TTIP must comply with EU data-protection and human-rights laws, says EP

European ParliamentBrussels, 01/04/2015. Any future TTIP (Transatlantic Trade and Investment Partnership) agreement needs to be clear that it “fully exempts the existing and future EU legal framework on the protection of personal data from the agreement”, said the European Parliament’s Civil Liberties committee yesterday.

The committee’s statement, which aimed to address several fundamental-rights concerns, now goes forward to the Parliament’s International Trade committee, which will vote on the institution’s recommendations to the European Commission (to influence the Commission’s position in TTIP negotiations in May). Voting was 41 in favour, 10 against and 2 abstentions.

“The most important decision of the Civil Liberties, Justice and Home Affairs Committee on TTIP is that the agreement needs to foresee a horizontal exception for EU data-protection law”, said Jan Philipp Albrecht, vice-chair of the Civil Liberties committee and rapporteur for TTIP.

Committee members pointed out that Parliament’s consent to the final TTIP agreement would be problematic while blanket mass-surveillance of European citizens’ data continues, and until an adequate solution is found for EU data-privacy rights.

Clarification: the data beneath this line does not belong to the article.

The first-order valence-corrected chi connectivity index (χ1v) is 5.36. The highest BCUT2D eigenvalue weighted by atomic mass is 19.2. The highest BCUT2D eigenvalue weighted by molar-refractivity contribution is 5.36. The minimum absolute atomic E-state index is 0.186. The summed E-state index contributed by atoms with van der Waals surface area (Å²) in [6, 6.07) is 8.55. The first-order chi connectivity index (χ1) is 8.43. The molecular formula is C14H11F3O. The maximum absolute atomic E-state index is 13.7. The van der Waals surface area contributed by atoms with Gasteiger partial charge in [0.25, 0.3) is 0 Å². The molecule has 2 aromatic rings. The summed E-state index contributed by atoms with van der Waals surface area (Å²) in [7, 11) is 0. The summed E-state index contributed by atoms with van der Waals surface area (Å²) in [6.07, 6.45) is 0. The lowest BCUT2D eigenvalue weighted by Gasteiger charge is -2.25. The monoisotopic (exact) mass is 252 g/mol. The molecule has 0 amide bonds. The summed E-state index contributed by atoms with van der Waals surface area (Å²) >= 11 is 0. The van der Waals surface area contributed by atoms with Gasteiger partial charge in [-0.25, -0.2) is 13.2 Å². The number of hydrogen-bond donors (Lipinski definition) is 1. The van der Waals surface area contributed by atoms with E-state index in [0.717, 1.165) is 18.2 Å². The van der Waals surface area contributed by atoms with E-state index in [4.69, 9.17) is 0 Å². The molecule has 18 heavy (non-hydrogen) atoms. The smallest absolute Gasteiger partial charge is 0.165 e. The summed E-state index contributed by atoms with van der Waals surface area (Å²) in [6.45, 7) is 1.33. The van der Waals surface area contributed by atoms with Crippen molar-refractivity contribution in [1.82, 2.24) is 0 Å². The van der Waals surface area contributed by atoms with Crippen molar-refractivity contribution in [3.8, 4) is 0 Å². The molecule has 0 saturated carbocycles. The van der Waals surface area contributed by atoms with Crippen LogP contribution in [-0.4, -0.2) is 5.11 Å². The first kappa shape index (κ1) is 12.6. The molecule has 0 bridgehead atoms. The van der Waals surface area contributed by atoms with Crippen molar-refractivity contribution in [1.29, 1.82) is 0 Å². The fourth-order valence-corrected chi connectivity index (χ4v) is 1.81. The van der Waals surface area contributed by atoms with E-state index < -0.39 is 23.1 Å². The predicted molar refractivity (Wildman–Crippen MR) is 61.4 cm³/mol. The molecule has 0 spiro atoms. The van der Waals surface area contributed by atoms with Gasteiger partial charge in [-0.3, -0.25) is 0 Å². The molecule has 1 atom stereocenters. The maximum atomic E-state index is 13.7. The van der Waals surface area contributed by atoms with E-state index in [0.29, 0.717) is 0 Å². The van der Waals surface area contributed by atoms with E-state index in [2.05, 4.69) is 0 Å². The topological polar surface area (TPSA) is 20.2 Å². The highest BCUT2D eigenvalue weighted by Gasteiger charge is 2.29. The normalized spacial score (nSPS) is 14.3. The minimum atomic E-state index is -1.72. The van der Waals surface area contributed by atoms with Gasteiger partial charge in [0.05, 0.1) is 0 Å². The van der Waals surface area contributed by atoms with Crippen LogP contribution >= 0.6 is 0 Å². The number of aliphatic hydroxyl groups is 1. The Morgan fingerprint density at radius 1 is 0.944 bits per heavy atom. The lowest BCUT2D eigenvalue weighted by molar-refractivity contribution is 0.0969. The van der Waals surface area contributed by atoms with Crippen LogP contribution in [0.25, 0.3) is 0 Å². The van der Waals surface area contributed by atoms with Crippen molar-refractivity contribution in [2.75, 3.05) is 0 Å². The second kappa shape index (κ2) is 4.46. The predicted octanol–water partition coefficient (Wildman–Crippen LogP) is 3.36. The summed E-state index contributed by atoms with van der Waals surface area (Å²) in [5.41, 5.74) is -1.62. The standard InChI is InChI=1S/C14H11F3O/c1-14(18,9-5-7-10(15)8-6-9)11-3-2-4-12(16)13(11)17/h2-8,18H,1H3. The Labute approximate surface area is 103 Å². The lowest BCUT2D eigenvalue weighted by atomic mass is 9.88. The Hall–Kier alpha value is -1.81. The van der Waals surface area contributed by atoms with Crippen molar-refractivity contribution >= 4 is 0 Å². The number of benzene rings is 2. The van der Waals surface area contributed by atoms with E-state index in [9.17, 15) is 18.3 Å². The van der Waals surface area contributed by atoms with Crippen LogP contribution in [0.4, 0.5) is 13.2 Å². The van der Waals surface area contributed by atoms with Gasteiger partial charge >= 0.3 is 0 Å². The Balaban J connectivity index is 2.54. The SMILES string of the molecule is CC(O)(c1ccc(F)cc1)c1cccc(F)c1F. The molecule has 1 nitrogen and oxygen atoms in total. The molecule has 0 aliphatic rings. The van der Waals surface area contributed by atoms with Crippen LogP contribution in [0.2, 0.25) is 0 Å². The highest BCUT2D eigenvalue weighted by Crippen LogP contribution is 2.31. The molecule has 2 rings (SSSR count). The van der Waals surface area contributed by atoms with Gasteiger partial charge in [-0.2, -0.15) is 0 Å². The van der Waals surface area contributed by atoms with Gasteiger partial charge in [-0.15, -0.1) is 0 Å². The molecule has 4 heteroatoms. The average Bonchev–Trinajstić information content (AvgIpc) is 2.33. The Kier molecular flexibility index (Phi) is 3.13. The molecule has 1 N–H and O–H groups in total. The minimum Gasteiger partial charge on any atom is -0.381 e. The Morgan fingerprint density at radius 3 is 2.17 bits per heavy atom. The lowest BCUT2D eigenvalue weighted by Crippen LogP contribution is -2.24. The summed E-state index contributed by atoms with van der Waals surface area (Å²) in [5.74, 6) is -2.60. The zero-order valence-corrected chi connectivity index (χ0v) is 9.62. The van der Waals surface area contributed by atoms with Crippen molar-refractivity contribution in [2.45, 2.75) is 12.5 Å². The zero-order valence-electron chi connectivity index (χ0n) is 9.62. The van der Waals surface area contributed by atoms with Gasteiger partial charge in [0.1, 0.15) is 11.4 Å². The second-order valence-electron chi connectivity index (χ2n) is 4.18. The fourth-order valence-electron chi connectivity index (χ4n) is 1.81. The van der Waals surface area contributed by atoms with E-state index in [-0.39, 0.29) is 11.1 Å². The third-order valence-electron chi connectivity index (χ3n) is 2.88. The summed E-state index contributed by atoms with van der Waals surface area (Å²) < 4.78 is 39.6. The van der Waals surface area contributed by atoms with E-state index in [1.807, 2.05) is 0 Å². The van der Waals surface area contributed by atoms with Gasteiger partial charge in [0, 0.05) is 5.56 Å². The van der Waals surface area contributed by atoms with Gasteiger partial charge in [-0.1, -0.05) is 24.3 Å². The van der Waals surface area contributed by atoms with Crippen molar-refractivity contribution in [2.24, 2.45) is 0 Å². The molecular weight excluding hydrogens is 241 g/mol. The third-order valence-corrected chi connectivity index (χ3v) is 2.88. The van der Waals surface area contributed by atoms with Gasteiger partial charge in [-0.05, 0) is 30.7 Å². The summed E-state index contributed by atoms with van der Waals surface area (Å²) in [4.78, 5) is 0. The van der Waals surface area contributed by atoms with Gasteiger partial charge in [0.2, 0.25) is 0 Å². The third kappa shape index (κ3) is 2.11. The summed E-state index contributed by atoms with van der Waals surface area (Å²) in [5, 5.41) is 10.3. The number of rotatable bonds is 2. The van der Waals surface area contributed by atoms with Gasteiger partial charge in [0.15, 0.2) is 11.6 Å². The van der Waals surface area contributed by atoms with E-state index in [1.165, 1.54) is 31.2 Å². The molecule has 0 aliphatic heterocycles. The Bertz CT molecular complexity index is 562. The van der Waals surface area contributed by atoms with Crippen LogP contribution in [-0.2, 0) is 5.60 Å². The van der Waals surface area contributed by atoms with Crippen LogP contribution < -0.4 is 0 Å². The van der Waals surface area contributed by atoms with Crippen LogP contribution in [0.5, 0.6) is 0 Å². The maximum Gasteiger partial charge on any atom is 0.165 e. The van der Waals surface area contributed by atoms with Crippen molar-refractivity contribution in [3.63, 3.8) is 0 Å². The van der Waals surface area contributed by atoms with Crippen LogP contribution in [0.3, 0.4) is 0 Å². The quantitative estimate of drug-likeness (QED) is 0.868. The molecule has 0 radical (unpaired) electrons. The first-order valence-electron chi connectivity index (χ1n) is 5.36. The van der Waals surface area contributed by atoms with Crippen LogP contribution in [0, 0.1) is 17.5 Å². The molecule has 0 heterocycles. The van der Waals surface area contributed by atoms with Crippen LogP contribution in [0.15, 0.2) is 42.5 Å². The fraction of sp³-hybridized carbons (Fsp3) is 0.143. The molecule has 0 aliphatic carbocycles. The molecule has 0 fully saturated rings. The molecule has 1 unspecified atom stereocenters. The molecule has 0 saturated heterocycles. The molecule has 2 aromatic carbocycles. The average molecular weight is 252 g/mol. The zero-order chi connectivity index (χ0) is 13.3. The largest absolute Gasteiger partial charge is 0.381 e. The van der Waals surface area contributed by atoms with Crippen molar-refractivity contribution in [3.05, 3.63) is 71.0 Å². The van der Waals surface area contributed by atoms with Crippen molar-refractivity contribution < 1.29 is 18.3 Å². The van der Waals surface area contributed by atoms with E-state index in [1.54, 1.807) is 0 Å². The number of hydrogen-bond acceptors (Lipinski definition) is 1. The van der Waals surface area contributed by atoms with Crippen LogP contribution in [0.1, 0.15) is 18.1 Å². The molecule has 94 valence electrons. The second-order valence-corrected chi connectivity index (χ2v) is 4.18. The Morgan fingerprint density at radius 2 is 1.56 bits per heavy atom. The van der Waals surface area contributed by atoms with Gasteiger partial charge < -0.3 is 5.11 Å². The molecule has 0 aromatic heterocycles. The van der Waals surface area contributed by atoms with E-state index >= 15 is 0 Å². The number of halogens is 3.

MEPs want the Commission to reject the draft chapter on e-commerce proposed by the US in the seventh TTIP negotiation round, if it contains similar conditions to the US draft chapter on e-commerce in the TiSA negotiations (because this text “would undermine EU rules and safeguards for the transfer of personal data to third countries”.

The committee also expects the Commission to ensure that the TTIP agreement guarantees full respect for EU fundamental rights, by including “a legally binding and suspensive human rights clause” as part of any EU trade agreements with third countries.

On the ISDS (Investor-State Dispute Settlement) issue, any agreement should not prevent equal access to justice or undermine democracy, MEPs say. A successful TTIP agreement will need to ensure that decisions on legal conflicts about fundamental rights “are only made by competent ordinary courts”.

Finally, MEPs reiterated the need for transparency and accountability in the TTIP negotiations throughout.

© Philip Hunt, 2015.

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